A stop watch is certainly one tool available when measuring the speed of NFL players, but like a lot of measuring tools that have been around for a while it is probably not the best. Simply gauging how long it takes a player to go from point A to point B in a straight line is a convenient way to compare a lot of people in a similar situation, but it’s not a thing that really happens on the football field much.
A good example: Vikings rookie running back Dalvin Cook. At Florida State, Cook gained a reputation as one of the quickest players in college football. Then he arrived at the NFL Scouting Combine and ran the 40-yard dash in 4.49 seconds — a good time, to be sure, but maybe not the number some teams were looking for.
SB Nation wrote of Cook’s combine performance: “An average performance at the 2017 NFL Combine tempered a lot of enthusiasm. Cook ran a 4.49-second 40-yard dash, slower than expected.”
His 40 time was a subject of discussion again when he ran twice at his pro day — once in the mid-4.4s and once in the low 4.5 range. While NFL.com analyst Lance Zierlein said, “His 40 time at the combine was more than fast enough,” it was still noted that Cook’s overall combine workout, including his dash time, was “less than stellar.”
The Vikings drafted Cook in the second round. Presumably character questions were as big a factor as anything in him lasting that long, but teams could also nitpick about his speed.
So it was interesting — and heartening, for a Vikings fan — to see this nugget tweeted Tuesday by Randall Liu of NFL Communications: “Dalvin Cook recorded 2 of the top 3 fastest max speeds by a RB in Week 1 reaching top speeds of: 20.45 MPH 19.98 MPH.”
That jibes with a tweet from April — between the combine and the draft — from Bleacher Report’s Marcus Mosher: “According to Sports Science, Cook has the second fastest top speed of any RB they’ve tested in the past five years.”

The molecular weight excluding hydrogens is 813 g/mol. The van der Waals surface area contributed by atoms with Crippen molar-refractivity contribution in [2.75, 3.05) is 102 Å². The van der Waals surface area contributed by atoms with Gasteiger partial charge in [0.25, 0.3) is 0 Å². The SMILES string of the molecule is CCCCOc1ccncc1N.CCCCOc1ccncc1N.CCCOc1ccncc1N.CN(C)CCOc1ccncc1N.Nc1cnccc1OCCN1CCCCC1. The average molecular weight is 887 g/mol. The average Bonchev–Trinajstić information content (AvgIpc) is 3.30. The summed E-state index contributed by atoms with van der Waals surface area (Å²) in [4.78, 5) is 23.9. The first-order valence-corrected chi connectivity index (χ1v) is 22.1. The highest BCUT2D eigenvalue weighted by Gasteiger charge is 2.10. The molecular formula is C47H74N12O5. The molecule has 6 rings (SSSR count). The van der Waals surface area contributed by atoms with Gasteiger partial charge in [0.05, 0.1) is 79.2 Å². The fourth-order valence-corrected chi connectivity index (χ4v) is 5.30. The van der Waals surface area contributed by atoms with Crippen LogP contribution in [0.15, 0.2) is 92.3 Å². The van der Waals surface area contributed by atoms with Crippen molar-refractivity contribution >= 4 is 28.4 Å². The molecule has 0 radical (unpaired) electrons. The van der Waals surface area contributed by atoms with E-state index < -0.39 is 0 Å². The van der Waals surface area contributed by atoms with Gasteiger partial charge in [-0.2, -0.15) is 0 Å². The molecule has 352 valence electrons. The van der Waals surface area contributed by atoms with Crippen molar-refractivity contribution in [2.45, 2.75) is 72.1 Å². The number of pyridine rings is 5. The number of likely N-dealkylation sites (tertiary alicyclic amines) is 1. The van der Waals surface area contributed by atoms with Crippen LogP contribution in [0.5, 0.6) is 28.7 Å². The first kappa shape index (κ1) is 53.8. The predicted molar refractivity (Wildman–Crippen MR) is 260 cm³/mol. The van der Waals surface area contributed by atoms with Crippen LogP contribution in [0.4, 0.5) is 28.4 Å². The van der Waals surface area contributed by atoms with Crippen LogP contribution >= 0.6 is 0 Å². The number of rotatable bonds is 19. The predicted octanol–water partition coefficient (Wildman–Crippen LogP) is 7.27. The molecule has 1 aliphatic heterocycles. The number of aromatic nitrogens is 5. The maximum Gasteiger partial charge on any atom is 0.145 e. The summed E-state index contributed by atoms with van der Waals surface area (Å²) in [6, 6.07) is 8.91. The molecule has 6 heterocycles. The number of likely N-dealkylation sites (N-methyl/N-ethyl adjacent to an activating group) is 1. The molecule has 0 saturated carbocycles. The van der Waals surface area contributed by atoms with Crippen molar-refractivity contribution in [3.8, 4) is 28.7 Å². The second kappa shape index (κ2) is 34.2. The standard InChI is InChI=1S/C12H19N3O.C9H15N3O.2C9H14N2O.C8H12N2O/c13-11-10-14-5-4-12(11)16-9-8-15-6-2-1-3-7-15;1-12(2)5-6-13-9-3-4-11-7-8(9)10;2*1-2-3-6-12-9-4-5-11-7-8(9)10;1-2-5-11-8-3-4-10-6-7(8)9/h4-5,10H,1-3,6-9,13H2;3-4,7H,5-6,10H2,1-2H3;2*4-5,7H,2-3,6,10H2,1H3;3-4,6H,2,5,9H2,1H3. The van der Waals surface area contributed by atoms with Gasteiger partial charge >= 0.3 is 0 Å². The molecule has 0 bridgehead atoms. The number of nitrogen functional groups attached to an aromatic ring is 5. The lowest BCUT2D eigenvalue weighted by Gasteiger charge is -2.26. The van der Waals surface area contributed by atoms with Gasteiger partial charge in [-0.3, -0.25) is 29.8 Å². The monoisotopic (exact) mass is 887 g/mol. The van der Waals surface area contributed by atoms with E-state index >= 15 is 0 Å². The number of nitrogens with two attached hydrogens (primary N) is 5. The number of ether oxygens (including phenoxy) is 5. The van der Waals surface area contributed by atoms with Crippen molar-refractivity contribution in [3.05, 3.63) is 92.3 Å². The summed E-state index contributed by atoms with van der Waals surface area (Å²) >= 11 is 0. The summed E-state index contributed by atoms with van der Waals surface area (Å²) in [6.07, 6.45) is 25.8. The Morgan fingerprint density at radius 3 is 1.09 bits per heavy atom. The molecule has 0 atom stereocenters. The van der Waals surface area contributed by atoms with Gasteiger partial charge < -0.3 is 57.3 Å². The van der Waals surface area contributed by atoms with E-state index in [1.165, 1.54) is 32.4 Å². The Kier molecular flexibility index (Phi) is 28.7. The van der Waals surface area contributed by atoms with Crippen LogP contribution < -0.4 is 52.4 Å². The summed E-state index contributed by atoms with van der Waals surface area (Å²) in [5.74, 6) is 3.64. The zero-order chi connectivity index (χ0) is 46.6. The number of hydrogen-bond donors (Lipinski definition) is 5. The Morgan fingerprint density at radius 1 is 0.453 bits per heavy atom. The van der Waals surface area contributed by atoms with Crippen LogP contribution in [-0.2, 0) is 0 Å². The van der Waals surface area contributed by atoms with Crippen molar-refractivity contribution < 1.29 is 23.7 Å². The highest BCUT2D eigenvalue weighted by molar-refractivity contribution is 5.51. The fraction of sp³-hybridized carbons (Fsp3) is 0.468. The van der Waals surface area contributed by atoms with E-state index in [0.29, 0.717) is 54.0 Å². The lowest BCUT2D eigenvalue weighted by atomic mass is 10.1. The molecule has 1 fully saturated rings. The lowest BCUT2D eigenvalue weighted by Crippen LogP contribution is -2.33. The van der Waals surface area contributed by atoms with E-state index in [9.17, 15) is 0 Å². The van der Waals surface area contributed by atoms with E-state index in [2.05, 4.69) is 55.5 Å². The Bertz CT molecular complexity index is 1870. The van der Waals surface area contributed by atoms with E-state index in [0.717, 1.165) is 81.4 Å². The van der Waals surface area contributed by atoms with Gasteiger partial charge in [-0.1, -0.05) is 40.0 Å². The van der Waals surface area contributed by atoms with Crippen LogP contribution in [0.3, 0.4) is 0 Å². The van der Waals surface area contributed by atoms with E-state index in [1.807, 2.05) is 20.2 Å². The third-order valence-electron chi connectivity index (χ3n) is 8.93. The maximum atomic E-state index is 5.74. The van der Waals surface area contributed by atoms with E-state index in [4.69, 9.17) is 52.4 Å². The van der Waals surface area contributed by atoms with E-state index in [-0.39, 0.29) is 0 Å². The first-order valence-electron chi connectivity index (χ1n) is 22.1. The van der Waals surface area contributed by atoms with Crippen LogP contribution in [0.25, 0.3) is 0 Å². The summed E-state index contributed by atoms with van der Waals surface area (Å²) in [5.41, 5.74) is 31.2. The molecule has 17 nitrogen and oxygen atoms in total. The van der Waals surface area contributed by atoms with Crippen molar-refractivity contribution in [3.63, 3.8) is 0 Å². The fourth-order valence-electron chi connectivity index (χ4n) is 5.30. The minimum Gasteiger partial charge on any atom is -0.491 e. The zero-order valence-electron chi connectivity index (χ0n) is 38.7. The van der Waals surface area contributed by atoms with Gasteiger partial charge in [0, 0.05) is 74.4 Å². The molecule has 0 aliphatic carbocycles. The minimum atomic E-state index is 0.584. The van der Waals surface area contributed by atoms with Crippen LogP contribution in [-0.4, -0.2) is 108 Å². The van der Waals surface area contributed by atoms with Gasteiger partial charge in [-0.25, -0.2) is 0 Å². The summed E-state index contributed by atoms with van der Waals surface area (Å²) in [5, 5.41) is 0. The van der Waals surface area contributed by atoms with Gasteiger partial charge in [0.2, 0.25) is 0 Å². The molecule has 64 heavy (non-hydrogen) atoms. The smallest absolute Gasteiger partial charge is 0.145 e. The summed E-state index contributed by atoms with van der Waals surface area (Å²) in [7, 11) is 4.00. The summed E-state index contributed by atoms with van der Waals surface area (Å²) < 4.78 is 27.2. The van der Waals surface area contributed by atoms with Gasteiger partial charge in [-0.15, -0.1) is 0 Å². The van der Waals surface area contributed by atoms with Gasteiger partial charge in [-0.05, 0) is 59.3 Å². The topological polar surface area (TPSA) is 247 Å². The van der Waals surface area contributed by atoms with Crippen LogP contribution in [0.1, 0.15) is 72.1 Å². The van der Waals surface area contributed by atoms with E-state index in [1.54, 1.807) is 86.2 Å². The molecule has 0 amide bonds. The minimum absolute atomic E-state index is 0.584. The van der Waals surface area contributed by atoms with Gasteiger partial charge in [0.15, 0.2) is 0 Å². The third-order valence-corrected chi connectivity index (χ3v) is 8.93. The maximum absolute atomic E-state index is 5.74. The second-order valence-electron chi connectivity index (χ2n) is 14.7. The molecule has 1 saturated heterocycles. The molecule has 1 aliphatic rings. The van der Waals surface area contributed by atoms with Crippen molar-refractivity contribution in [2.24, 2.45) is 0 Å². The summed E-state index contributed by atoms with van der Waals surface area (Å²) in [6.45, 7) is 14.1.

So even if Cook is decent (but not great) in the 40, he achieves a max speed that is elite. To me — and perhaps certain NFL teams, including the Vikings — that is a much more relevant number. It speaks to his burst and high-end speed, which are critical in gaining separation, turning a corner and other things that happen on a football field.
These top speeds can be tracked with GPS devices. It’s one of the “next generation” stats the NFL is touting on this site. Among running backs, only Chiefs rookie Kareem Hunt was faster than Cook in Week 1.
The Week 1 list isn’t necessarily a definitive look at the fastest running backs since it stands to reason that a rusher needs to find some open space to reach a high speed. Cook had two runs of 30-plus yards in the fourth quarter, and those accounted for those elite speeds. Hunt’s top speed was achieved on a 58-yard run.
Still, it speaks to Cook’s acceleration. Those results — with pads on, carrying the ball — mean a lot more than anything you will glean from a 40-yard sprint with no pads and no ball.